Before I proceed any further, this is a spoiler-free review. That means I won’t be discussing any specific plot points related to Avengers: Endgame.
“We’re in the endgame now”. And so said Benedict Cumberbatch’s Doctor Strange during one of the pivotal moments in last year’s Avengers: Infinity War after discovering one way to win over Thanos (Josh Brolin) out of 14,000,605 different possibilities.
Exactly one year since then, the word “endgame” has become the title for the fourth Avengers movie, where the Russo brothers (Anthony and Joe) finally culminated all previous 21 MCU (Marvel Cinematic Universe) films into one epic conclusion stretching at 182 minutes (that would be 3 hours and 2 minutes), making it as both the longest MCU and superhero movie ever released so far.
Here’s a brief synopsis on what you need to know about Avengers: Endgame: Following Thanos’ infamous snap (or “The Decimation”, as it was officially known) that wiped out half the life in the universe towards the end of Avengers: Infinity War, the remaining Avengers as well as other allies have since trying to pick up the pieces and subsequently devising an elaborate plan to undo the Mad Titan’s actions.
Excluding the traditionally lengthy Bollywood movies, the last time I have to sit through a 3-hour Hollywood blockbuster in the (freezing-cold) cinema hall was Peter Jackson’s The Lord of the Rings: The Return of the King and King Kong back in 2003 and 2005 respectively. Personally, I always have a mixed feeling whenever I encounter a movie with such a length. A 3-hour movie can be a butt-numbing experience, particularly if it drags till the point it doesn’t actually justify the length in the first place (I’m looking at you, King Kong).
But I’m glad to say that Avengers: Endgame doesn’t feel like a slog trying to reach the finish line. Sure, it does tend to slack every now and then, especially during the first hour but it rarely bores (though it might be if you happen to be one of those audiences with short attention spans). Which brings me to the main point that it’s best not to set the same expectation as you did in Avengers: Infinity War, where the previous movie was more streamlined and action-packed.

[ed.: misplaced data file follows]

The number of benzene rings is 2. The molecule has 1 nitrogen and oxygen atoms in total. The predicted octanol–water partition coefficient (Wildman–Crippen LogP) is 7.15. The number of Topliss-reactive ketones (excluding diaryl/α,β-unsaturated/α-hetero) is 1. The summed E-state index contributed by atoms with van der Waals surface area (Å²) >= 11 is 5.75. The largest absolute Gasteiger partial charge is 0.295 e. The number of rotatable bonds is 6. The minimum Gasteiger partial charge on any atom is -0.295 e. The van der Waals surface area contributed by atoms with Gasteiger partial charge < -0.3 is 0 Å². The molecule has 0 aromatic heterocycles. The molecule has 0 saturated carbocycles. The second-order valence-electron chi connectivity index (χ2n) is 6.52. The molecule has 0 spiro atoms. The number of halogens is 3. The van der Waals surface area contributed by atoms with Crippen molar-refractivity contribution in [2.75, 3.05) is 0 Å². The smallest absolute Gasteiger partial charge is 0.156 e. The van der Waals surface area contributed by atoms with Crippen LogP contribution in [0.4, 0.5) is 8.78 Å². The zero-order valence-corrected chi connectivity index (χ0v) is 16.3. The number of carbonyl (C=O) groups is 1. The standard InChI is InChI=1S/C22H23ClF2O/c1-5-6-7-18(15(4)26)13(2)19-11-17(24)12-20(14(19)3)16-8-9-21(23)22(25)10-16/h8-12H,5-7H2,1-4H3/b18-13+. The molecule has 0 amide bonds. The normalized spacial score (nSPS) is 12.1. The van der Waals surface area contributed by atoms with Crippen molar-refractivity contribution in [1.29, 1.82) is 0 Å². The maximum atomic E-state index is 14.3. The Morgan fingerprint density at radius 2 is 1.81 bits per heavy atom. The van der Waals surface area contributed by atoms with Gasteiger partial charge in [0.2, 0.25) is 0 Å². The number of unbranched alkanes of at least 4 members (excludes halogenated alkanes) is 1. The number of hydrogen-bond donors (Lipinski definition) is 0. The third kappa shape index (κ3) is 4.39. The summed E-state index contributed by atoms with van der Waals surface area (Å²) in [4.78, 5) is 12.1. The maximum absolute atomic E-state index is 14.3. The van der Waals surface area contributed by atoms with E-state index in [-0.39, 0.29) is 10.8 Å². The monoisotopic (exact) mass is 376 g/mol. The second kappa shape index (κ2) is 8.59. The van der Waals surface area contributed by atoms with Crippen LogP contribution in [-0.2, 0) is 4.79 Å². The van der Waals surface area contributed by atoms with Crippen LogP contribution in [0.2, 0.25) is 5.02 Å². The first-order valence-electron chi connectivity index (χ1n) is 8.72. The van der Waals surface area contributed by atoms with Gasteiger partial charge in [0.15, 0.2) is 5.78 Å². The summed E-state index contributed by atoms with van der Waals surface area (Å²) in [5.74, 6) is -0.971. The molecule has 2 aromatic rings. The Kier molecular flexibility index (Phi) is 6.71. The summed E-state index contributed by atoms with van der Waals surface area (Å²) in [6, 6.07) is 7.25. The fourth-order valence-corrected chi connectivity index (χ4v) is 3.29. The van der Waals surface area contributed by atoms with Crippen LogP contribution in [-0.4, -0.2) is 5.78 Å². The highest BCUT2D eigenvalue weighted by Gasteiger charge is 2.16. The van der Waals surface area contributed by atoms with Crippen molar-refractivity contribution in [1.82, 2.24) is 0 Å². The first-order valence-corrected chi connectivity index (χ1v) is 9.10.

By contrast, returning directing duo Anthony and Joe Russo opted for a more sombre drama that deals with grief, guilt, loss and sense of hopelessness. Compared to the one they did the last time around, the Russo brothers performed a better job here in terms of eliciting overall emotional moments in this movie. This is particularly evident the way Russo brothers along with their regular screenwriters Christopher Markus and Stephen McFeely manage to cover most of the characters’ respective emotional arcs and journeys of both past and present that subsequently wrap up in a satisfying conclusion and payoff. I have to say it’s not an easy task to culminate and summarise some of the vital moments that happened over the course of 21 previous MCU movies.
Avengers: Endgame may have been considerably less action this time around but seriously, just how many effects-laden action sequences can one top or outdo last year’s Avengers: Infinity War? Still, that doesn’t mean less action equals bad news for casual fans or moviegoers. In fact, the Russo brothers are smart enough to save the best for the last with an elaborate — and yes, geek-worthy — action set-piece during the epic finale.
While Avengers: Endgame has plenty of worthwhile moments, the movie does suffer some of the same flaws previously seen in Avengers: Infinity War. This includes the recurring uses of one-liners and jokes that tend to feel awkwardly misplaced or should have been omitted altogether. The whole extended “time heist” (time travel and heist) sequence may have its few shares of amusing moments but could have benefitted more with a serious tone rather than relying heavily on the jokey narrative approach. The time-travel element even gets a little too convoluted for its own good but discussing this any further would open up the spoiler territory.
Although the likes of major roles particularly played by Robert Downey Jr. and Chris Evans stand out the most with their respectively engaging performances as Iron Man and Captain America, some of the characters are either sadly reduced to wordless cameos while some others are depicted more like an afterthought.
Finally, here’s a friendly reminder: Avengers: Endgame marks a rare moment for an MCU movie that there is no mid-credit or post-credit teaser whatsoever. That means feel free to head over to the washroom after surviving a 3-hour movie in the cinema once the end credits start rolling.